Who would have thought these last twelve months would have turned out as they have? To start this review, I reminded myself of the last convention we attended back in November 2019. It all seems so far away now when I remarked that Kathryn and myself had only two more Blackpool meetings before we retired from running the GFS Shop. We were hoping that someone would come forward to take over from us and carry on the vital work of raising funds for the GFS.


The latter part of that statement was solved when Steve Langford and his wife Su, came forward and from June of this year, they have quietly but successfully run the shop from their home in Daventry. Concerning the two conventions that I mentioned, they were lost, as was the rest of the convention year - resulting in no GFS activity at national or branch level. Sadly, that remains the situation today.


All because of the dreaded world pandemic known as COVID-19. The first time we have ever had a year without a convention in the Society's fifty-nine year history! Our plight is slight when you consider the devastation the virus has wrought throughout the UK and the rest of the world. Even so, with no conventions, no branch meetings and no meeting face to face with Formby friends, it has proved to be a massive loss for all. Everything that the GFS is involved in requires people in a room, listening to people on a stage singing and playing and that, of course, was out of the question.


To even consider how one might organise one of our concerts was unthinkable. As the virus encroached on everyone and everything, the decision to meet at any level of GFS activity was taken away from us all by something called Lock-down. No meetings whatsoever, no get- togethers with friends. That is how things stand nine months later in January 2021.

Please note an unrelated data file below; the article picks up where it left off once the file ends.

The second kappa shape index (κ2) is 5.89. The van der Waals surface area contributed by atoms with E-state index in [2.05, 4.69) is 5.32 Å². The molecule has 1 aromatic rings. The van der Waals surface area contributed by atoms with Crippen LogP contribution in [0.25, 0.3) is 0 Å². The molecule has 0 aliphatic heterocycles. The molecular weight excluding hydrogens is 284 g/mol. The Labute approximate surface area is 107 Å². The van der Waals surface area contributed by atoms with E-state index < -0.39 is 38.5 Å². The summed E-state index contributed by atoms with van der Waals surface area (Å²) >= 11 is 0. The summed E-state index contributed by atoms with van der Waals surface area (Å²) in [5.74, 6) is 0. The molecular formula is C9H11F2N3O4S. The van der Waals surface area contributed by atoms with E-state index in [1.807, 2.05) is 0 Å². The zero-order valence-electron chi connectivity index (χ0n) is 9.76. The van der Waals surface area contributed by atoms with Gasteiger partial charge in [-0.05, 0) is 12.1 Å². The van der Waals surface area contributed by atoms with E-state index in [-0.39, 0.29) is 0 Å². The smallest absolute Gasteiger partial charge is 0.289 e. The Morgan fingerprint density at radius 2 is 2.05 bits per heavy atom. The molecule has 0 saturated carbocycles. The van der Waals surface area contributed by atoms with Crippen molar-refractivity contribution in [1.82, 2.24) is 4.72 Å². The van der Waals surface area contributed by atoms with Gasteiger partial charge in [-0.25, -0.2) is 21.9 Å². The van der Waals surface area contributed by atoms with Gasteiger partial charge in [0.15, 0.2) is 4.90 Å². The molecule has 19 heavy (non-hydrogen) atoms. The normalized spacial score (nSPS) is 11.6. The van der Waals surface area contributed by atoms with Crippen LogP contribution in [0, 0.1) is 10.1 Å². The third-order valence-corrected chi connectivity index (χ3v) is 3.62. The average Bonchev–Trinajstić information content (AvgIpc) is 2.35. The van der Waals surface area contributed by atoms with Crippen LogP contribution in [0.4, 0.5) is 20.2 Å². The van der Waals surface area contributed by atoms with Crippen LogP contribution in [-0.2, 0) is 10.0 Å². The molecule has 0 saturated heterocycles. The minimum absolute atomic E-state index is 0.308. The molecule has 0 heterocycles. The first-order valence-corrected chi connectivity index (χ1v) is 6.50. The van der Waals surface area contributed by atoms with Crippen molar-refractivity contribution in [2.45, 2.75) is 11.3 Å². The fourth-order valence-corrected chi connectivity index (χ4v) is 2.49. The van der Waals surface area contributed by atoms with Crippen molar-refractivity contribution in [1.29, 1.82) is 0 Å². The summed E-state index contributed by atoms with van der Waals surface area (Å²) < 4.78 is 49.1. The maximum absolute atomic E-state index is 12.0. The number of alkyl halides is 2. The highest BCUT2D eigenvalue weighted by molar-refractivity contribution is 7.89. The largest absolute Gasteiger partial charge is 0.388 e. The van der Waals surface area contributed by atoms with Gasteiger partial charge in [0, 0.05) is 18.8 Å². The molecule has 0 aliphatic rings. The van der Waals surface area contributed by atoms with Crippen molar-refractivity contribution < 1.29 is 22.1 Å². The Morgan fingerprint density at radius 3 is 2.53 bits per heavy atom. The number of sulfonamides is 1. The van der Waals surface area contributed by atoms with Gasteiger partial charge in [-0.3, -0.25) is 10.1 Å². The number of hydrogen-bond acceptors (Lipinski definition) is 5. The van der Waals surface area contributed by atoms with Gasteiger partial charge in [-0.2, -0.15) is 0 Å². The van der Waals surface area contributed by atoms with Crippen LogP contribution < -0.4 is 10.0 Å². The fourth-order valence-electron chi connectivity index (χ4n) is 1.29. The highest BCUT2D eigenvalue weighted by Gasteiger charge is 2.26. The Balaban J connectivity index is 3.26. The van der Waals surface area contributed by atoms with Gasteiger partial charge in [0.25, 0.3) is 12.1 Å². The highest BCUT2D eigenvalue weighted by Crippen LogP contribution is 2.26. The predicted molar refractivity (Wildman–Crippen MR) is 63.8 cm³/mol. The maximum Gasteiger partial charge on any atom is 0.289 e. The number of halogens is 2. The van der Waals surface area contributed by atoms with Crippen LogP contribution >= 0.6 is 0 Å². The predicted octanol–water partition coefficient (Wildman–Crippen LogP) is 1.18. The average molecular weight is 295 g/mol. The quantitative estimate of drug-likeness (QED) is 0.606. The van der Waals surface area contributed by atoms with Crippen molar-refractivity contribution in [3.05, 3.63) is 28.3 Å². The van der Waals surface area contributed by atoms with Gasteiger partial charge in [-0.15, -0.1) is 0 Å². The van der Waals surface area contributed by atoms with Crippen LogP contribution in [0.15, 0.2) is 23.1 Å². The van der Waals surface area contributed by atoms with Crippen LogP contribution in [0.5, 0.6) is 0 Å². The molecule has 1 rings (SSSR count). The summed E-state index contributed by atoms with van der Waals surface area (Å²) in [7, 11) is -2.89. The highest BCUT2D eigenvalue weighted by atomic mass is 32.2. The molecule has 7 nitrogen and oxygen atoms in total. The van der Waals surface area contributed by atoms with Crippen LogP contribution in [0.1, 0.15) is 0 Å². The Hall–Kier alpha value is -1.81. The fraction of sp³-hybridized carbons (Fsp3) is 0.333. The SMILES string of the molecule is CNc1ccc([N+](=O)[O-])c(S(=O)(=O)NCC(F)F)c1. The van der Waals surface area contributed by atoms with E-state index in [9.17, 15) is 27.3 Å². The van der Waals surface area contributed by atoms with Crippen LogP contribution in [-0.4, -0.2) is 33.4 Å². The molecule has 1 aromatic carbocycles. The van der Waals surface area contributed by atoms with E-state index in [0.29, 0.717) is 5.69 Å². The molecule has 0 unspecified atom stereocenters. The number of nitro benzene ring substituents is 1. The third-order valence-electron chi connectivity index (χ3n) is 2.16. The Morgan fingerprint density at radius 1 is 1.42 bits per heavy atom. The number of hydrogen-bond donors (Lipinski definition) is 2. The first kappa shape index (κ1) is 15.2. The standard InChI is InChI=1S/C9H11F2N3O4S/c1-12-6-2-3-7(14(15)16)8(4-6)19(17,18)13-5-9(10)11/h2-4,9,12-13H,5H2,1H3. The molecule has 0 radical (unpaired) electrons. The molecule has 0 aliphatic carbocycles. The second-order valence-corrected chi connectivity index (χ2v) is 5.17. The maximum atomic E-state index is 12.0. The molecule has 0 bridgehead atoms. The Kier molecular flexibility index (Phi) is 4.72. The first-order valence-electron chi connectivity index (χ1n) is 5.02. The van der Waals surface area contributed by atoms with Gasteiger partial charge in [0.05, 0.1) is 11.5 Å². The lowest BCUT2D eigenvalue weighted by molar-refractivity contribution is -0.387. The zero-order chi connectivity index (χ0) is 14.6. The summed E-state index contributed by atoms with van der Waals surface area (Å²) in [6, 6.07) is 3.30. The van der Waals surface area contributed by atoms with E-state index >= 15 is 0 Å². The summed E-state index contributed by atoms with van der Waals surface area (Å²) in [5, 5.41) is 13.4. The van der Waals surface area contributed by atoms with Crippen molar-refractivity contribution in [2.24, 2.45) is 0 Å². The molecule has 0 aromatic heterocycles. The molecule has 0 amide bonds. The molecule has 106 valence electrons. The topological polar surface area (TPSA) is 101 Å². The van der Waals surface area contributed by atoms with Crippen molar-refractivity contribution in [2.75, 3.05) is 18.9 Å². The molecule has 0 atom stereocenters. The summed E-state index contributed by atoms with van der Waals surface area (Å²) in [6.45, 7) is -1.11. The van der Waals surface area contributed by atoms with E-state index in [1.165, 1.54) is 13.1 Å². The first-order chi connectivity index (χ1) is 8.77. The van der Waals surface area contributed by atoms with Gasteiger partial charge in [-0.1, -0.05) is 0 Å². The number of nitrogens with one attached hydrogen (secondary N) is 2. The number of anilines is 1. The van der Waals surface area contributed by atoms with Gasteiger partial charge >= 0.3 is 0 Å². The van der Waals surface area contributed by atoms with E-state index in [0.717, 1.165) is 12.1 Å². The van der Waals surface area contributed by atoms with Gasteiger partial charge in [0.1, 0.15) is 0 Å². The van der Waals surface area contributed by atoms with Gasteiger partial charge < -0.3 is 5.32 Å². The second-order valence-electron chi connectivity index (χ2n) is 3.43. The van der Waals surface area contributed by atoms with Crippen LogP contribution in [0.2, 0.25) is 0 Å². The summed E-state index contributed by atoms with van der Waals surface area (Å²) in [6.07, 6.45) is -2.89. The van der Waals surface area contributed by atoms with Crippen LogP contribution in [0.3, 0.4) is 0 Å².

Not everything was written off though. Thanks to Vellum editor Tony Thornton and his regular contributors, the four magazines that help to make up the GFS year were all issued on time. As the nation battled with all the unprecedented issues, people in lock-down took to the internet to help them work from home and also for amusement as well. We all became familiar with words like mute and un-mute and Zoom.


Video conferencing has been with us for quite some years but the Zoom system in 2020 touched so many lives with the fact that up to 100 people could now meet and chat and work together but all from a safe distance. YouTube featured musicians of all descriptions, all playing their instruments from home but then centrally edited to bring brilliant productions together to keep the entertainment flowing and healthy. Of course, GFS members are never far behind when it comes to solving difficult problems like how to get together and play again. I would hazard a guess though that not many GFS members would have been aware of Zoom before March of this year. One member certainly was, Edinburgh based Suzanne McIntosh was comfortable with Zoom having used it within her profession.


Suzanne immediately recognised the possibilities of a George Formby Zoom get-together. A Facebook group was formed and named George Formby Virtual Thrash with initially twenty people enrolling to the group. The number has grown now to over two hundred and seventy members. A first trial meeting took place on Saturday 21 March and the first official meeting was held on Monday 23 March with Matthew Richards as host, playing his keyboard for the session. From then on, it has been a continued success with new members coming in from many parts of the world and songbooks in the GFS Shop being continually requested. Two brilliantly edited video clips of two of George’s best-known songs, Window Cleaner and Blackpool Rock have put the Zoomers into the national news media and kept the name of George Formby highlighted in the most unexpected ways. Matt Richards did a fantastic editing job of the two clips. In short, the George Formby Virtual Thrash group has been an outstanding success. On Thursday 14 January 2021 they will conduct their 300th consecutive meeting, what an achievement, and all driven by members of the Society. I feel certain that once the world returns to something like normal, the Zoom group will continue to bring people together and will always promote in the best possible way, the words and music of George Formby,